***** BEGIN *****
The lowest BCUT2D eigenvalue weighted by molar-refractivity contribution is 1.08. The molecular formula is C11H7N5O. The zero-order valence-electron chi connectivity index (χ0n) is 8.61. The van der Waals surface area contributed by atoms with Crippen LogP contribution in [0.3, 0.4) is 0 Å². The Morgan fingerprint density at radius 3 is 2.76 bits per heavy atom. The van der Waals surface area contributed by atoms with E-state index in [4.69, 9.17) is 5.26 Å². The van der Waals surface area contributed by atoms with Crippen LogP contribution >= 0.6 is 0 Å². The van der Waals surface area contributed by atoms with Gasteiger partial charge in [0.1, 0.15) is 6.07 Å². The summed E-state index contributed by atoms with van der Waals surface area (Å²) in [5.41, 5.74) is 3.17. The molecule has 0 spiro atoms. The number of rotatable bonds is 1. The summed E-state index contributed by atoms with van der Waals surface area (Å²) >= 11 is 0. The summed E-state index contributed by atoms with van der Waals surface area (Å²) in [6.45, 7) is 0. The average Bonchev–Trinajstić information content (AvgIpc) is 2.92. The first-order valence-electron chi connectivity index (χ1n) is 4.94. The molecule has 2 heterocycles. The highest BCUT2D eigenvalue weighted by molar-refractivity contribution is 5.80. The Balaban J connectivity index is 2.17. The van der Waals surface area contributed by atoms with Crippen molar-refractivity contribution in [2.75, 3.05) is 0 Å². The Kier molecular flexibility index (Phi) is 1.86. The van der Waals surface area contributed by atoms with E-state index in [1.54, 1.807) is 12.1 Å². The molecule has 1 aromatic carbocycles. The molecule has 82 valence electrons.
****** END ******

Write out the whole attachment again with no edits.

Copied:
The lowest BCUT2D eigenvalue weighted by molar-refractivity contribution is 1.08. The molecular formula is C11H7N5O. The zero-order valence-electron chi connectivity index (χ0n) is 8.61. The van der Waals surface area contributed by atoms with Crippen LogP contribution in [0.3, 0.4) is 0 Å². The Morgan fingerprint density at radius 3 is 2.76 bits per heavy atom. The van der Waals surface area contributed by atoms with E-state index in [4.69, 9.17) is 5.26 Å². The van der Waals surface area contributed by atoms with Crippen LogP contribution >= 0.6 is 0 Å². The van der Waals surface area contributed by atoms with Gasteiger partial charge in [0.1, 0.15) is 6.07 Å². The summed E-state index contributed by atoms with van der Waals surface area (Å²) in [5.41, 5.74) is 3.17. The molecule has 0 spiro atoms. The number of rotatable bonds is 1. The summed E-state index contributed by atoms with van der Waals surface area (Å²) >= 11 is 0. The summed E-state index contributed by atoms with van der Waals surface area (Å²) in [6.45, 7) is 0. The average Bonchev–Trinajstić information content (AvgIpc) is 2.92. The first-order valence-electron chi connectivity index (χ1n) is 4.94. The molecule has 2 heterocycles. The highest BCUT2D eigenvalue weighted by molar-refractivity contribution is 5.80. The Balaban J connectivity index is 2.17. The van der Waals surface area contributed by atoms with Crippen molar-refractivity contribution in [2.75, 3.05) is 0 Å². The Kier molecular flexibility index (Phi) is 1.86. The van der Waals surface area contributed by atoms with E-state index in [1.54, 1.807) is 12.1 Å². The molecule has 1 aromatic carbocycles. The molecule has 82 valence electrons.